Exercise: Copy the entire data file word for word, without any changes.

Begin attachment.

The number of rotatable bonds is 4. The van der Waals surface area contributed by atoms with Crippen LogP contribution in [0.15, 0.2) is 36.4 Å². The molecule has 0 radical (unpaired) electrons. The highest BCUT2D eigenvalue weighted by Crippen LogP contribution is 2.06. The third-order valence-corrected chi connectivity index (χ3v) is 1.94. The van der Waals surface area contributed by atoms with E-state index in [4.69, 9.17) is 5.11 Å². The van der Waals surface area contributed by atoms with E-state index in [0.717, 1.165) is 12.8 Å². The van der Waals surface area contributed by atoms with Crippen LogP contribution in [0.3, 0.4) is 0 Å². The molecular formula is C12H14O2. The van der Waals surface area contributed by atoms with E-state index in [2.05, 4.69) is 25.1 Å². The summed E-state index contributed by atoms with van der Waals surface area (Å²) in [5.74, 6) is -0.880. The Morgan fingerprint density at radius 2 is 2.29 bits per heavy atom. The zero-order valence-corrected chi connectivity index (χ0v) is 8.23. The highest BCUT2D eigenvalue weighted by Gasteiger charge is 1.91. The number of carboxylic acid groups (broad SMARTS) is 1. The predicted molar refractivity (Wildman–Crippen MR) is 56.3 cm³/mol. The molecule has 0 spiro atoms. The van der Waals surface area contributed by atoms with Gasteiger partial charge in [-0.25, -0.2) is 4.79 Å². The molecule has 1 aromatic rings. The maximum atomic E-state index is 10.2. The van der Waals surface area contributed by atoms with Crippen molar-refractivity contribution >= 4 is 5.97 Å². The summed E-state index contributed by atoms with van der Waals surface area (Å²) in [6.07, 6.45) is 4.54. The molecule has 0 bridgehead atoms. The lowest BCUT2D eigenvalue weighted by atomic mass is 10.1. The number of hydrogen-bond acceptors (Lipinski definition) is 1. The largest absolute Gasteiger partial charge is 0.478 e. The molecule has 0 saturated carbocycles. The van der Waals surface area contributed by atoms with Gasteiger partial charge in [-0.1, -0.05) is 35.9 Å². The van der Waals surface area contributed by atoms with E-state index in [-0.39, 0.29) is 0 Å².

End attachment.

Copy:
The number of rotatable bonds is 4. The van der Waals surface area contributed by atoms with Crippen LogP contribution in [0.15, 0.2) is 36.4 Å². The molecule has 0 radical (unpaired) electrons. The highest BCUT2D eigenvalue weighted by Crippen LogP contribution is 2.06. The third-order valence-corrected chi connectivity index (χ3v) is 1.94. The van der Waals surface area contributed by atoms with E-state index in [4.69, 9.17) is 5.11 Å². The van der Waals surface area contributed by atoms with E-state index in [0.717, 1.165) is 12.8 Å². The van der Waals surface area contributed by atoms with Crippen LogP contribution in [0.3, 0.4) is 0 Å². The molecular formula is C12H14O2. The van der Waals surface area contributed by atoms with E-state index in [2.05, 4.69) is 25.1 Å². The summed E-state index contributed by atoms with van der Waals surface area (Å²) in [5.74, 6) is -0.880. The Morgan fingerprint density at radius 2 is 2.29 bits per heavy atom. The zero-order valence-corrected chi connectivity index (χ0v) is 8.23. The highest BCUT2D eigenvalue weighted by Gasteiger charge is 1.91. The number of carboxylic acid groups (broad SMARTS) is 1. The predicted molar refractivity (Wildman–Crippen MR) is 56.3 cm³/mol. The molecule has 0 spiro atoms. The van der Waals surface area contributed by atoms with Gasteiger partial charge in [-0.25, -0.2) is 4.79 Å². The molecule has 1 aromatic rings. The maximum atomic E-state index is 10.2. The van der Waals surface area contributed by atoms with Crippen molar-refractivity contribution >= 4 is 5.97 Å². The summed E-state index contributed by atoms with van der Waals surface area (Å²) in [6.07, 6.45) is 4.54. The molecule has 0 bridgehead atoms. The lowest BCUT2D eigenvalue weighted by atomic mass is 10.1. The number of hydrogen-bond acceptors (Lipinski definition) is 1. The largest absolute Gasteiger partial charge is 0.478 e. The molecule has 0 saturated carbocycles. The van der Waals surface area contributed by atoms with Gasteiger partial charge in [-0.1, -0.05) is 35.9 Å². The van der Waals surface area contributed by atoms with E-state index in [-0.39, 0.29) is 0 Å².